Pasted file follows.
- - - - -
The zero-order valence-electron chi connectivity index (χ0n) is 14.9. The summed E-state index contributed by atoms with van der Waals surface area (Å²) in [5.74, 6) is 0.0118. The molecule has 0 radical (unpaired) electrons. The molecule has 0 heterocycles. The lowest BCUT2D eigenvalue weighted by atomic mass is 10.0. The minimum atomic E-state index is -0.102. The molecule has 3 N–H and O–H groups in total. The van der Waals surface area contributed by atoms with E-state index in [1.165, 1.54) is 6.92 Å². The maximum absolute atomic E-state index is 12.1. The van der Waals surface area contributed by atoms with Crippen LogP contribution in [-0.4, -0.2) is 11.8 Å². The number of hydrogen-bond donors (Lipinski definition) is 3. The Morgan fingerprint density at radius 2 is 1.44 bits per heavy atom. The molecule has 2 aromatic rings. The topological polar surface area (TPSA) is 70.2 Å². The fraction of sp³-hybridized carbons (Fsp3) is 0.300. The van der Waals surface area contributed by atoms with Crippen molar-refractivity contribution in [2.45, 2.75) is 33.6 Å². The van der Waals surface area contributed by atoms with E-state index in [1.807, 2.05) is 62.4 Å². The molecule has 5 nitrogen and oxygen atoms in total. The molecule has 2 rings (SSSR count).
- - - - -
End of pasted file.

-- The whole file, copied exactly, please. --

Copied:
The zero-order valence-electron chi connectivity index (χ0n) is 14.9. The summed E-state index contributed by atoms with van der Waals surface area (Å²) in [5.74, 6) is 0.0118. The molecule has 0 radical (unpaired) electrons. The molecule has 0 heterocycles. The lowest BCUT2D eigenvalue weighted by atomic mass is 10.0. The minimum atomic E-state index is -0.102. The molecule has 3 N–H and O–H groups in total. The van der Waals surface area contributed by atoms with E-state index in [1.165, 1.54) is 6.92 Å². The maximum absolute atomic E-state index is 12.1. The van der Waals surface area contributed by atoms with Crippen LogP contribution in [-0.4, -0.2) is 11.8 Å². The number of hydrogen-bond donors (Lipinski definition) is 3. The Morgan fingerprint density at radius 2 is 1.44 bits per heavy atom. The molecule has 2 aromatic rings. The topological polar surface area (TPSA) is 70.2 Å². The fraction of sp³-hybridized carbons (Fsp3) is 0.300. The van der Waals surface area contributed by atoms with Crippen molar-refractivity contribution in [2.45, 2.75) is 33.6 Å². The van der Waals surface area contributed by atoms with E-state index in [1.807, 2.05) is 62.4 Å². The molecule has 5 nitrogen and oxygen atoms in total. The molecule has 2 rings (SSSR count).